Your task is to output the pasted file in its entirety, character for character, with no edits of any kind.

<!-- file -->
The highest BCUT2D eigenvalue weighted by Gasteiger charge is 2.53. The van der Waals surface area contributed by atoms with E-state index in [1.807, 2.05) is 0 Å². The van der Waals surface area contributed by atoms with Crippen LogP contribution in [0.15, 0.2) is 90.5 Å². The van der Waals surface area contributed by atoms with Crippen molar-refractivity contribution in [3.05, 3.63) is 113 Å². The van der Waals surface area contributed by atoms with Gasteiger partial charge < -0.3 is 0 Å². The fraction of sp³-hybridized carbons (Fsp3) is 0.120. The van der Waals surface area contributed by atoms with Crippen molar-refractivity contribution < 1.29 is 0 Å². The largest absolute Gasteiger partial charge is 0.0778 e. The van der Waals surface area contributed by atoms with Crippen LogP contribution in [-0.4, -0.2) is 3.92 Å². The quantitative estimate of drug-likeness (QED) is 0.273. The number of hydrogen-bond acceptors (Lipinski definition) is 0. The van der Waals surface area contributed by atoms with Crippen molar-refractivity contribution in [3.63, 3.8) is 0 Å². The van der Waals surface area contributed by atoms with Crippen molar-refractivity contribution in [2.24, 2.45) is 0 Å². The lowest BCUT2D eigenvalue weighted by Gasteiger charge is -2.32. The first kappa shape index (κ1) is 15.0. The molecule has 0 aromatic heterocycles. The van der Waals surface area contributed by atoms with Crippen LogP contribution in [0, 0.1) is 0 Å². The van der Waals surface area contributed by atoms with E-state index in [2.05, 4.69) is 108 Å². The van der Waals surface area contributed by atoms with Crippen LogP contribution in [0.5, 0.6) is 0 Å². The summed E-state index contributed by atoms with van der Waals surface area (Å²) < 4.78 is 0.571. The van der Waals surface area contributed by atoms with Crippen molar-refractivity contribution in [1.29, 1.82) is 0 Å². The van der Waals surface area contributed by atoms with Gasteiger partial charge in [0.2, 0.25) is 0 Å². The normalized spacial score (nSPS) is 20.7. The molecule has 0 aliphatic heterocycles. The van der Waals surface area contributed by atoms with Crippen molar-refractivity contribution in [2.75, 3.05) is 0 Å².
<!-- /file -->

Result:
The highest BCUT2D eigenvalue weighted by Gasteiger charge is 2.53. The van der Waals surface area contributed by atoms with E-state index in [1.807, 2.05) is 0 Å². The van der Waals surface area contributed by atoms with Crippen LogP contribution in [0.15, 0.2) is 90.5 Å². The van der Waals surface area contributed by atoms with Crippen molar-refractivity contribution in [3.05, 3.63) is 113 Å². The van der Waals surface area contributed by atoms with Gasteiger partial charge < -0.3 is 0 Å². The fraction of sp³-hybridized carbons (Fsp3) is 0.120. The van der Waals surface area contributed by atoms with Crippen molar-refractivity contribution < 1.29 is 0 Å². The largest absolute Gasteiger partial charge is 0.0778 e. The van der Waals surface area contributed by atoms with Crippen LogP contribution in [-0.4, -0.2) is 3.92 Å². The quantitative estimate of drug-likeness (QED) is 0.273. The number of hydrogen-bond acceptors (Lipinski definition) is 0. The van der Waals surface area contributed by atoms with Crippen molar-refractivity contribution in [3.63, 3.8) is 0 Å². The van der Waals surface area contributed by atoms with Crippen molar-refractivity contribution in [2.24, 2.45) is 0 Å². The lowest BCUT2D eigenvalue weighted by Gasteiger charge is -2.32. The first kappa shape index (κ1) is 15.0. The molecule has 0 aromatic heterocycles. The van der Waals surface area contributed by atoms with Crippen LogP contribution in [0, 0.1) is 0 Å². The van der Waals surface area contributed by atoms with E-state index in [2.05, 4.69) is 108 Å². The van der Waals surface area contributed by atoms with Crippen LogP contribution in [0.5, 0.6) is 0 Å². The summed E-state index contributed by atoms with van der Waals surface area (Å²) < 4.78 is 0.571. The van der Waals surface area contributed by atoms with Crippen molar-refractivity contribution in [1.29, 1.82) is 0 Å². The van der Waals surface area contributed by atoms with Gasteiger partial charge in [0.2, 0.25) is 0 Å². The normalized spacial score (nSPS) is 20.7. The molecule has 0 aliphatic heterocycles. The van der Waals surface area contributed by atoms with Crippen molar-refractivity contribution in [2.75, 3.05) is 0 Å².